Wednesday, January 29, 2014

What would you give Molly for his birthday?

Time to do yourselves a favour, folks, and charge your glasses to Mr Ian Alexander ‘Molly’ Meldrum, who’ll be blowing out a mighty 71 candles today. 

Molly-Meldrum- Faster-Louder
Image: Faster Louder
I think it’s fair to say that Melbourne’s most famous music guru is loved by millions of Australians. Who can forget the mass outpouring of concern from his friends and fans (not to mention the media) when he fell off his ladder in 2011 and was in a coma for a month? He’s been a fixture of this country’s music scene for 50 years — during which time he’s managed to mumble, bumble and charm his way into our collective hearts. 

Whether writing for Go-Set magazine in the 60s or miming to that same era’s hits on teen pop show Kommotion (oh, to have witnessed that spectacle!), hosting Countdown for 13 years or parading as the King of Moomba just a few years ago, Molly’s always made a splash. And in this day and age of interchangeable plastic-fantastic TV cyborgs, his eccentricities and unique personality are more precious than ever.

Image: ABC
Anyway, if I was ever to give him a birthday pressie, I’d get him this…

After all, his record collection’s probably pretty comprehensive by now.

10 random fun facts about Molly 

  • That nickname: we can thank his mate, legendary 60s radio DJ Stan Rofe, for christening him Molly. Apparently he conceived it as a play on the term ‘band moll’.
  • Far-out pharaoh: Molly’s obsession with Egyptology is well documented, but I was intrigued to read that he once appeared on Dancing with the Stars dressed as a pharaoh and dancing to The Bangles’ “Walk like an Egyptian” — then promptly got knocked out. Was anyone lucky enough to see his performance? I can’t find any footage floating around on the interwebs.
  • Scream-queen: In June 1964, Molly and his friend Ronnie Burns got turfed out of The Beatles’ Festival Hall concert by for…wait for it…screaming too much. 
  • He said it: “No-one's above you and no-one's below you and you should treat all people as equal.” (Interview on Enough Rope with Andrew Denton in 2003)
  • Ian-tellectual: Despite his sometimes incoherent TV persona, Molly’s no dill: in fact, he was once a member of Mensa and is one of the few Australians ever to win $500,000 on Who Wants to be a Millionaire? (the money went to charity)
  • Iggy’s wig-out: In his famously shambolic Countdown interview (c. 1980), a gleefully wasted Iggy Pop addressed Molly as ‘Dogface’ before proceeding to ping around the studio like an turbo-charged Mexican jumping bean in a lip-synched rendition of “I’m Bored”. While Molly seemed to take Pop’s shenanigans in his stride, impressionable children like myself were left traumatised! 

  • Fridgy-didge: Molly once featured in an ad for Whirlpool fridges with Bert Newton. But this was no ordinary ad: both men were in (very bad, very funny) drag. See it here.
  • Mad hatter: Molly’s famous hat is a Stetson, not an Akubra as often believed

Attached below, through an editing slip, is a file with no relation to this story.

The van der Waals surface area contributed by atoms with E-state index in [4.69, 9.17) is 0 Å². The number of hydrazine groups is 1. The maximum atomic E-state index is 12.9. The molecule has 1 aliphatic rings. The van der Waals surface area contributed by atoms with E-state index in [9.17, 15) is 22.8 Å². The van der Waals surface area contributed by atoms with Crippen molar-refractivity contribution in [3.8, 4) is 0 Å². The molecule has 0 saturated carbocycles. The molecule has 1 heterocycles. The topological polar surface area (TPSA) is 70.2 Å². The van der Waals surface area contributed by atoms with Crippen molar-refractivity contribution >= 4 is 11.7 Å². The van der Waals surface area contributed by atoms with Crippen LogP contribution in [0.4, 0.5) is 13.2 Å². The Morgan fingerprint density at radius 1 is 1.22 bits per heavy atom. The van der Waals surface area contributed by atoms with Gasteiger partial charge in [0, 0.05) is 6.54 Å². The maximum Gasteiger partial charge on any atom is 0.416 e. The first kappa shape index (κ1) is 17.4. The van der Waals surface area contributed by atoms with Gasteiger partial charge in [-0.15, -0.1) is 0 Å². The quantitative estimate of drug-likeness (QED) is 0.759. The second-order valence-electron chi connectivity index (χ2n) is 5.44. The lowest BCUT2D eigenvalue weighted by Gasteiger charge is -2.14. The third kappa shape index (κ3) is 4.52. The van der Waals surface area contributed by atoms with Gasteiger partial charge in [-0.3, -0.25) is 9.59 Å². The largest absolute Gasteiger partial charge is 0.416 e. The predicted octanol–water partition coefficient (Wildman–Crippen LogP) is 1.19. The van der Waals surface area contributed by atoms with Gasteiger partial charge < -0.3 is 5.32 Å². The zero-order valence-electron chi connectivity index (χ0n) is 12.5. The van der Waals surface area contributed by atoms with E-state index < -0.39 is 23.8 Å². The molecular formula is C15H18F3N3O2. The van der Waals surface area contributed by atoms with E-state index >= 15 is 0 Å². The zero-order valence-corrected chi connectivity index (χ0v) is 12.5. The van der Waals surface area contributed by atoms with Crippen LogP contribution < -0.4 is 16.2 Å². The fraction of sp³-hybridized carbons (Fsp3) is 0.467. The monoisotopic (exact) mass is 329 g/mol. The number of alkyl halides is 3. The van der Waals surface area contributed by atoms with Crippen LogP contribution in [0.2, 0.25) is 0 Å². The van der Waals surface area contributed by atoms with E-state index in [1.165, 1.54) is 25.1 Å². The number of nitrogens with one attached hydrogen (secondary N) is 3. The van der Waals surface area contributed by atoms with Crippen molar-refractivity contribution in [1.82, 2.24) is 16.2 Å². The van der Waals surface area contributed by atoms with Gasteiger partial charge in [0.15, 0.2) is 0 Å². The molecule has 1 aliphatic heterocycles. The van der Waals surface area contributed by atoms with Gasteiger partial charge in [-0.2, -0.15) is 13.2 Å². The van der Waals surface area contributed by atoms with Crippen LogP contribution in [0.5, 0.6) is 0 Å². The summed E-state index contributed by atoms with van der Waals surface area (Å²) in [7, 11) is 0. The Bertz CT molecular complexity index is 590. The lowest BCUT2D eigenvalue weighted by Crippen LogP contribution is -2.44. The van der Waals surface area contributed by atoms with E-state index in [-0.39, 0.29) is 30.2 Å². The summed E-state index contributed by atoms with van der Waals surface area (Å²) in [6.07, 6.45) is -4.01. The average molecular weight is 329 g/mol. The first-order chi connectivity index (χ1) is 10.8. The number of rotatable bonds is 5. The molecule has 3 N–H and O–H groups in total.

• The real deal: Even if he’d never done anything else of note, Molly booked his place in Australian music history with the mind-bending job he did producing the Johnny Young-penned psych masterpiece “The Real Thing” for Russell Morris in 1969. Six minutes, 20 seconds of hypnotic bliss, over-dubbed to within an inch of its life, and absolutely ground-breaking for its time.
  • A philosophy for life: “I don't see things in life as challenges. If it's fun to do, you do it.” (Interviewed by Christie Eliezer for High-Voltage Rock’n’Roll, 2007)

Sunday, January 26, 2014

So what’s this blog all about then?

I read an article by PJ O’Rourke recently, called ‘Keeping the 60s on life support’, in which he ponders the reluctance of Baby Boomers to let the 1960s go, get over them, and stop glorifying them as some kind of historical high point. While he claims to be as guilty of this as the rest of his peers, PJ’s realisation that his teenage daughter and her friends barely knew (or cared) who JFK was prompted him to reflect on his generation’s tendency to mythologise the era. Were the 60s really as great/important/world-changing as all that?

As a Gen Xer, I have to admit it bugs me to hear Baby Boomers gushing on about how the decade was so freakin’ fantastic. Check out any documentary or book on the subject, and there they’ll be: smugly recounting all the great bands they saw, the drugs they took, the fab clothes they wore, the freedom they had and the unbridled optimism they felt back in this golden heyday. 

Why does it bug me? Because I’m envious of them! 

Ever since I since I watched reruns of Batman and The Monkees as a child ― since I saw how cool my parents looked in their wedding photos ― since my adolescent crush on Little Stevie ― I’ve been fascinated by and drawn to the 1960s. Whether they’re the most important decade of last century, I’m not qualified to judge. But they were definitely the grooviest. 

This blog is my attempt to experience the 60s vicariously by exploring what was shaking in Melbourne at the time ― musically, culturally, sartorially ― and who was making it shake. Then (as now) Melbourne was way ahead of the pack and totally where it was at. Puzzled by the blog’s name? Check out my profile

Image" 'Under the Clocks'/Angus O'Callaghan
Were you there? I’d love to hear from you! Your memories, your suggestions, your corrections, your photos. As this blog progresses, I hope to include personal anecdotes from people who were lucky enough to enjoy the decade firsthand.

In the meantime, whether you’re a Baby Boomer or not, please join me on this time-trippin’, wig-flippin’ voyage into Melbourne’s groovy past…

NB: Background photo - View of Bourke Street at Dusk, Looking East, Melbourne, 1960s, taken by Mr Frank Park (Museum Victoria)